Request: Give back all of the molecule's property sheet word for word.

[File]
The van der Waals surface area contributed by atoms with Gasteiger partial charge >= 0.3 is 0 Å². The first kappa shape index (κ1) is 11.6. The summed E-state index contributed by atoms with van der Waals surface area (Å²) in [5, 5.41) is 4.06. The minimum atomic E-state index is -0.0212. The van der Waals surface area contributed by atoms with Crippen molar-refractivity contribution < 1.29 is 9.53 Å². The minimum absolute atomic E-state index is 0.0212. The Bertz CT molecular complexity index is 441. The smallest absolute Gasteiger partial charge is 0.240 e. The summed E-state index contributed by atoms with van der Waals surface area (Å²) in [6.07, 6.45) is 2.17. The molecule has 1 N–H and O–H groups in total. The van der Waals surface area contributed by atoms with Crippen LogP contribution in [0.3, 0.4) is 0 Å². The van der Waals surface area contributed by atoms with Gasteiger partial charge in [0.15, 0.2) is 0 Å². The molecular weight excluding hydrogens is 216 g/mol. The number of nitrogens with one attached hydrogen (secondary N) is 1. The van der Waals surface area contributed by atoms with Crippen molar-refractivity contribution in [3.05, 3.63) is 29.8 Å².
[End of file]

The van der Waals surface area contributed by atoms with Gasteiger partial charge >= 0.3 is 0 Å². The first kappa shape index (κ1) is 11.6. The summed E-state index contributed by atoms with van der Waals surface area (Å²) in [5, 5.41) is 4.06. The minimum atomic E-state index is -0.0212. The van der Waals surface area contributed by atoms with Crippen molar-refractivity contribution < 1.29 is 9.53 Å². The minimum absolute atomic E-state index is 0.0212. The Bertz CT molecular complexity index is 441. The smallest absolute Gasteiger partial charge is 0.240 e. The summed E-state index contributed by atoms with van der Waals surface area (Å²) in [6.07, 6.45) is 2.17. The molecule has 1 N–H and O–H groups in total. The van der Waals surface area contributed by atoms with Crippen LogP contribution in [0.3, 0.4) is 0 Å². The van der Waals surface area contributed by atoms with Gasteiger partial charge in [0.15, 0.2) is 0 Å². The molecular weight excluding hydrogens is 216 g/mol. The number of nitrogens with one attached hydrogen (secondary N) is 1. The van der Waals surface area contributed by atoms with Crippen molar-refractivity contribution in [3.05, 3.63) is 29.8 Å².